Rules Don’t Matter Today

By Morag Barrett on October 29, 2012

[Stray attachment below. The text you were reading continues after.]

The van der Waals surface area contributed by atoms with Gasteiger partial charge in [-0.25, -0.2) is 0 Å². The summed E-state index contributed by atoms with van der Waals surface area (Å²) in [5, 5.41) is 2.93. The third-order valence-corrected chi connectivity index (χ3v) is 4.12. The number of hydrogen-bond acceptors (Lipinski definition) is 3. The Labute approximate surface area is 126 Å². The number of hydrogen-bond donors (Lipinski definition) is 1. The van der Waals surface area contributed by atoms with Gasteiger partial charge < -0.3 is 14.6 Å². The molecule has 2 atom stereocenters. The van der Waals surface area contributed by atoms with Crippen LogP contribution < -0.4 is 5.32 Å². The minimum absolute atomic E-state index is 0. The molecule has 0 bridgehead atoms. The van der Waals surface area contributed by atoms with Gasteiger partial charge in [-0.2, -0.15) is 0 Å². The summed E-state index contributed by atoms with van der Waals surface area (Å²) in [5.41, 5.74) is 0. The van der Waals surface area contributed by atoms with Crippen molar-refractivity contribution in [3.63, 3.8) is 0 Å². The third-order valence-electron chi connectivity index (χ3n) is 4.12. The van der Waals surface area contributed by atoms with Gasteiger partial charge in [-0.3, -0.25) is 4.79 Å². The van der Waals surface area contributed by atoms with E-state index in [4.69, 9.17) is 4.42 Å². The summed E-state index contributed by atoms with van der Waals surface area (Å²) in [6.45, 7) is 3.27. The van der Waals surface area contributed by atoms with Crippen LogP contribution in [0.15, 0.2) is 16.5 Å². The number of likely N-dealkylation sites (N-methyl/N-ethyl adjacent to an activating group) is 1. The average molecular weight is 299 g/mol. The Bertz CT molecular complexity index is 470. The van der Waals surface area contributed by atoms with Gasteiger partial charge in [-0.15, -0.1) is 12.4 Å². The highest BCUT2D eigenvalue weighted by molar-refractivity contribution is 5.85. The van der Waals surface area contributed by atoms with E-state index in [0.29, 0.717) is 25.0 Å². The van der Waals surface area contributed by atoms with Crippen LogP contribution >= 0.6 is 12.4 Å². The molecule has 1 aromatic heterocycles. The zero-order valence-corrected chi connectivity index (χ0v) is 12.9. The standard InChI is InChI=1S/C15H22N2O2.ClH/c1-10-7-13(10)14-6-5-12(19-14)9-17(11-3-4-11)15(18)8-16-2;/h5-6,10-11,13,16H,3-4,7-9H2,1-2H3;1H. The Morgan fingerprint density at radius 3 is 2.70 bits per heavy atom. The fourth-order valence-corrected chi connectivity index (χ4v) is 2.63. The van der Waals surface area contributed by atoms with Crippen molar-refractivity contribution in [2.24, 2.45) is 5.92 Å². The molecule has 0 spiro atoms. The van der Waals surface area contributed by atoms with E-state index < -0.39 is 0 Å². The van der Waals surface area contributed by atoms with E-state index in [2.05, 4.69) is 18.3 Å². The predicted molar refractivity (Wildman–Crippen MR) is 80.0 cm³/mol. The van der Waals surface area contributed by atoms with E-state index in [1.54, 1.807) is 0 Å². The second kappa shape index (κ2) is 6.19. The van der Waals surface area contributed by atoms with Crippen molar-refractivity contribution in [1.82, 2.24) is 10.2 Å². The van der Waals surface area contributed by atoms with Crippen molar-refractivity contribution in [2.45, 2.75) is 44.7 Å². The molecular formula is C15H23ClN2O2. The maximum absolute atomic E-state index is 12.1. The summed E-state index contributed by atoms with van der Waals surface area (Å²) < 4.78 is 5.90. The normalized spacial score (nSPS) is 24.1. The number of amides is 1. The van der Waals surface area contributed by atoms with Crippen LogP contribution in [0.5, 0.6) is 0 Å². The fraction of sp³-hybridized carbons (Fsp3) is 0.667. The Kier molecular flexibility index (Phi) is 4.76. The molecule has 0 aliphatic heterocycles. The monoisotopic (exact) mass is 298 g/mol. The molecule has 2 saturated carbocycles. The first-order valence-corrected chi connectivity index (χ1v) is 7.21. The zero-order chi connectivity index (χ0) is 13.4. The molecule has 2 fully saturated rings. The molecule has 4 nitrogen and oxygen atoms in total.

Posted by Morag Barrett | October 29, 2012Rules Don’t Matter TodayThere has been so much press during the last few weeks chronicling the fall from grace of Lance Armstrong.  Judgements are everywhere calling into question his integrity, his values and his ethics.  I am not an expert in this area, I am not an avid fan of cycle racing, I know little of Lance Armstrong beyond what has been shared in the news over the last few years.  What I do know is that is always a shame when a major role model is seen to have made such a large and fundamental error of judgement, to have disregarded the rules of the game for personal gain.In the vast majority of cases the rules that we experience in our day-to-day lives (and there are plenty) are there for a reason.  In the case of sporting rules, to level the playing field, to ensure that performance is based on ability and not artificial enhancements.  However I am guessing that many of us have chosen to break those rules or to stretch our definition of them to suit our needs.  How often do you find yourself driving at 10  miles an hour over the speed limit?  Do you even give it a second thought any more?While our rule-breaking may not cause front-page news, our actions and choices can and do have as far-reaching impact.  As leaders in our organization, as members of our communities, as family members, we set the tone and role model behaviors (appropriate and inappropriate) every single day, our actions influence the organizational culture around us, impact the next generation of leaders and those around us.What the recent headlines have done is remind me of an incident that one of my sons experienced in his role as soccer referee for the local recreation league.  Recreation League means that the players (and parents) take the game seriously, but that ultimately the game is played for FUN.  It is this last point that, on so many occasions, the parents and coaches seem to forget.At the start of the last season my son conducted his usual pitch check, asking parents to move back from the sidelines about 3 – 4 feet.  A few parents were vocal in complaining that they had to move.  My son had the courage to point out that the sideline was not there for spectators to line up their seats up against but was to mark the field of play.  If the ball were to go out (as it does often), parents and bags, and chairs and dogs, are all at risk of being hit by the ball, or a player tripping over them, plus space is needed for the throw-in that follows!  Let alone the fact that in the older age groups there is a sideline referee who needs to run up and down and watch the play, not whether they are going to trip over a blanket!  Please move back!Following the check of the pitch comes the check of the players.  Each team lines up, the players rap on their shins to demonstrate that they have shin guards.  They tuck in their shirts (my son leads a smart game, plus the rules state that shirts must be tucked in) and finally any jewelry is removed; bracelets, watches, earrings, and this is where the situation became “interesting”.  The coach for one of the teams had not brought tape.  The rules of the league are clear.  No jewelry and if earrings are to be kept in they have to be taped up (if you know of anyone who has accidentally had an earring ripped out you will know just how painful and awful that is!).  My son restated the rules and that the player would not be allowed onto the pitch until the earrings were removed or taped up.  At this point the [adult] coach became quite animated and vocal at the referee [my son, not yet a teenager], the classic final words being“It’s the first game of the season, you aren’t supposed to apply the rules in the first game.”Despite having an irate adult berating him, my son stood his ground and that the rules DID matter, even during the first game of the season.  The other coach stepped in asked the angry coach to calm down, and the game commenced.  Tape was located and the player joined the group.A friend of mine recently reminded me of the quote by Sir Douglas Bader (A WWII Battle of Britain Pilot)“Rules are for the obedience of fools and the guidance of wise men.”How does this all link together?  Enforcing rules can at times take courage, especially when faced by someone who is “more senior” or by peer pressure to bend or break the rules. Know your own values and live by them, stand your ground and re-articulate the rules of engagement.  If you do choose to break rules, then do so deliberately and with forethought, and be prepared to stand up and take the potential consequences of your choice.Related ArticlesTags »characterDecision MakingEmotional IntelligenceTrustvalues Share
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